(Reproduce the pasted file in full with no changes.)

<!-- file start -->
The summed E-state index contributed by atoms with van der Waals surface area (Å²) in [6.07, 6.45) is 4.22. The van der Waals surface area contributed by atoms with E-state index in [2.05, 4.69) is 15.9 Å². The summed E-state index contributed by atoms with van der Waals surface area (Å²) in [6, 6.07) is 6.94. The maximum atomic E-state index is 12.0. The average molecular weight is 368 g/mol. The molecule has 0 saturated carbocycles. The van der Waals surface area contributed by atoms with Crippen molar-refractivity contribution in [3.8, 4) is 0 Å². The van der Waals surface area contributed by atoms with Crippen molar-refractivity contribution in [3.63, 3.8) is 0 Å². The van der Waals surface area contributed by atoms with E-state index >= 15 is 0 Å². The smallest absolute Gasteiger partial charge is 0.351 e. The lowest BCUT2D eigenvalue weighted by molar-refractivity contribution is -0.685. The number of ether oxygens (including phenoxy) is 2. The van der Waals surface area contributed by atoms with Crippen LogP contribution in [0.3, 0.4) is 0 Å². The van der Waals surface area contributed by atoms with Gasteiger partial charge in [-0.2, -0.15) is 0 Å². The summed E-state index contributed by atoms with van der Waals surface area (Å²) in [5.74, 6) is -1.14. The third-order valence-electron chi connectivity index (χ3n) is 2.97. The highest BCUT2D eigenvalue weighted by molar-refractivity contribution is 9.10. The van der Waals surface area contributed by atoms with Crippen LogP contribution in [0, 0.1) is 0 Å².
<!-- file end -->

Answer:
The summed E-state index contributed by atoms with van der Waals surface area (Å²) in [6.07, 6.45) is 4.22. The van der Waals surface area contributed by atoms with E-state index in [2.05, 4.69) is 15.9 Å². The summed E-state index contributed by atoms with van der Waals surface area (Å²) in [6, 6.07) is 6.94. The maximum atomic E-state index is 12.0. The average molecular weight is 368 g/mol. The molecule has 0 saturated carbocycles. The van der Waals surface area contributed by atoms with Crippen molar-refractivity contribution in [3.8, 4) is 0 Å². The van der Waals surface area contributed by atoms with Crippen molar-refractivity contribution in [3.63, 3.8) is 0 Å². The van der Waals surface area contributed by atoms with E-state index >= 15 is 0 Å². The smallest absolute Gasteiger partial charge is 0.351 e. The lowest BCUT2D eigenvalue weighted by molar-refractivity contribution is -0.685. The number of ether oxygens (including phenoxy) is 2. The van der Waals surface area contributed by atoms with Crippen LogP contribution in [0.3, 0.4) is 0 Å². The van der Waals surface area contributed by atoms with Gasteiger partial charge in [-0.2, -0.15) is 0 Å². The summed E-state index contributed by atoms with van der Waals surface area (Å²) in [5.74, 6) is -1.14. The third-order valence-electron chi connectivity index (χ3n) is 2.97. The highest BCUT2D eigenvalue weighted by molar-refractivity contribution is 9.10. The van der Waals surface area contributed by atoms with Crippen LogP contribution in [0, 0.1) is 0 Å².